The most pervasive medical practice for nearly 2 millennia--bloodletting--was also one of most erroneous of practices. Baring a very limited amount of disease, bloodletting will only make things worse.
Imagine going to your doctor with a throat infection and she decides to slice open a vein and drain a liter of blood from you as treatment. Better yet, why stop at just a liter? Why not drain 3.75 liters to clear out your infected humors? More than just a fanciful tale, this was the state of medicine for 2,000 years! From the Greeks until the 1800s, doctors were putting leeches on patients for headache cures and bloodletting for fevers.
From our contemporary vantage point, this practice seems ludicrous. But we are lucky. Science has shown that blood usually needs to stay in the body when people are sick, that illnesses are caused by tiny foreign organisms, and that effective treatments involve strengthening and using the body’s natural defenses. But the first United States president, George Washington, didn’t think so. He actually did have 3.75 liters of blood drained in a 10 hour period to cure a throat infection. He died shortly after.
But this article is not about medical history; it’s about structuring study time. So, what’s the connection? There are pervasive ideas and traditions about how to study, which are as flawed, dated, and hokey as bloodletting. The purpose of this article is to bring modern science and research to bear on our minds and how we learn, so that we can liberate ourselves from outdated, parochial traditions.
1. Schedule breaks
Every hour of study should contain a five to ten minute break. That means you stop studying and do something else, like principle seven. The brain is built for detecting and dealing with change, not focusing on algebra problems for five hours. So, give the brain what it wants–change your point of focus. Further, research shows that if you don’t take breaks, you may actually hinder your ability to learn and perform well. Your mind needs breaks to be focused and ready to learn.
2. Vary the content
Don’t sit and read the chapter of a book over and over and over again. Instead, read the chapter, read your notes, read your classmates’ notes, watch a Kahn Academy video on the topic, write about the concept, read the Wikipedia article, make and study flashcards, and explain what you are studying to your friends and family. These various modalities will force your brain to create new pathways and use multiple modules related to what you are learning. Thus, your mind has more traction on the material, making it easier to remember the information later.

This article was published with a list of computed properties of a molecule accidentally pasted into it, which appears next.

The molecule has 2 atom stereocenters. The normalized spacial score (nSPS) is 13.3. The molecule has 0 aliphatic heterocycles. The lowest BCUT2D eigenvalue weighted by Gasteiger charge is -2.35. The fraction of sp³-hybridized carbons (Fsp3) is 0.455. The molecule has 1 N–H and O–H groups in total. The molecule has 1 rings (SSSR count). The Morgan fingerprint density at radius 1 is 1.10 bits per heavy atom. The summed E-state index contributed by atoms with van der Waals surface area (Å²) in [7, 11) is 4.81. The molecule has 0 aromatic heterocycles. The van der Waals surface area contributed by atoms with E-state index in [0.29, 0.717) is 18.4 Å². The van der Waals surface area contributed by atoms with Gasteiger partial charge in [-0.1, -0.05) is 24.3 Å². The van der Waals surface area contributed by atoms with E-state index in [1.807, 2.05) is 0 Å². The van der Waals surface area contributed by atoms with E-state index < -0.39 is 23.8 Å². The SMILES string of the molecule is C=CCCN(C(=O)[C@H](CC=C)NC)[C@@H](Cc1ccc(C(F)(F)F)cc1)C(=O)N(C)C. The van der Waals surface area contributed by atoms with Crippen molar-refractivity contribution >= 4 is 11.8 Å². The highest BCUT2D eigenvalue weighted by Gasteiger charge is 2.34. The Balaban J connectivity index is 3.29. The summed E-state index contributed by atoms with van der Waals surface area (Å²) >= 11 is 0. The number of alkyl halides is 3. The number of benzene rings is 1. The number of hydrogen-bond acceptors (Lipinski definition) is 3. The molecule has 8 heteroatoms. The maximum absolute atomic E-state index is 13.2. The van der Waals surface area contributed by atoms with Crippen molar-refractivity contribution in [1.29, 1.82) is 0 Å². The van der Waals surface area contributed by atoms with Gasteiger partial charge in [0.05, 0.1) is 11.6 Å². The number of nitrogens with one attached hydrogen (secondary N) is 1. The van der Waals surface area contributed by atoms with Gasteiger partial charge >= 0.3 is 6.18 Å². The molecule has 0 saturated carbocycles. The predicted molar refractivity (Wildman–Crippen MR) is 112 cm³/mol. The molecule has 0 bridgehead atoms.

3. Vary your study location
Don’t study in the same place. Study in the library, a cafe, in your room, and at school. I recommend finding 4 – 6 locations that you cycle through. When your brain is habituated to a sensory perception, or to a place, it registers that sense as unimportant and effectively eliminates it from perception (for example, people are not constantly aware of their clothes touching their skin). If you are studying, you don’t want your mind on cruise control, eliminating perceptions it deems as irrelevant.
4. Distractions help
A quiet location free of distractions for studying is not necessarily going to benefit learning. The brain was built to identify change, so turn on some music and give it a changing environment. Don’t underestimate its power to deal with complexity and still be able to focus. The background noise of a coffee shop is just another input that your mind will process while studying. Again, these multiple levels of stimulus give what you are studying something more to grab onto in the brain. If you can’t get to a cafe, here is a traveling coffee shop you can use.
5. Test yourself
No other four letter word in academia is more reviled than “test”. But research points to the beneficial nature of tests. With testing, you force yourself to recall information, which in and of itself, builds stronger connections to that information, making it easier to remember and recall later. So not only are tests useful for assessing skills, but also they are a beneficial way to gain and recall knowledge. So, take practice tests, test yourself on math facts, and have your peers test you on vocabulary. You will form a deeper, more permanent pathway to that information.
6. Study the same thing over the course of multiple days
One study session is not going to cut it. In order to reinforce and cement new concepts and knowledge, students need to see it multiple times. Space out study session over the course of a couple of days. Instead of one long power session, schedule short focused bursts of studying. The act of returning to material, hopefully in a new location, will again deepen the initial pathways formed in the brain, making those concepts easier to remember.
7. Move around
Sitting not only will make it hard to study and focus for longer periods of time, but it will also take years off your life. According to research, sitting for three hours or more a day can take two years off your life. Every hour, you should get up, walk around, stretch, do yoga, or do some push ups to ensure a longer life and increased attention.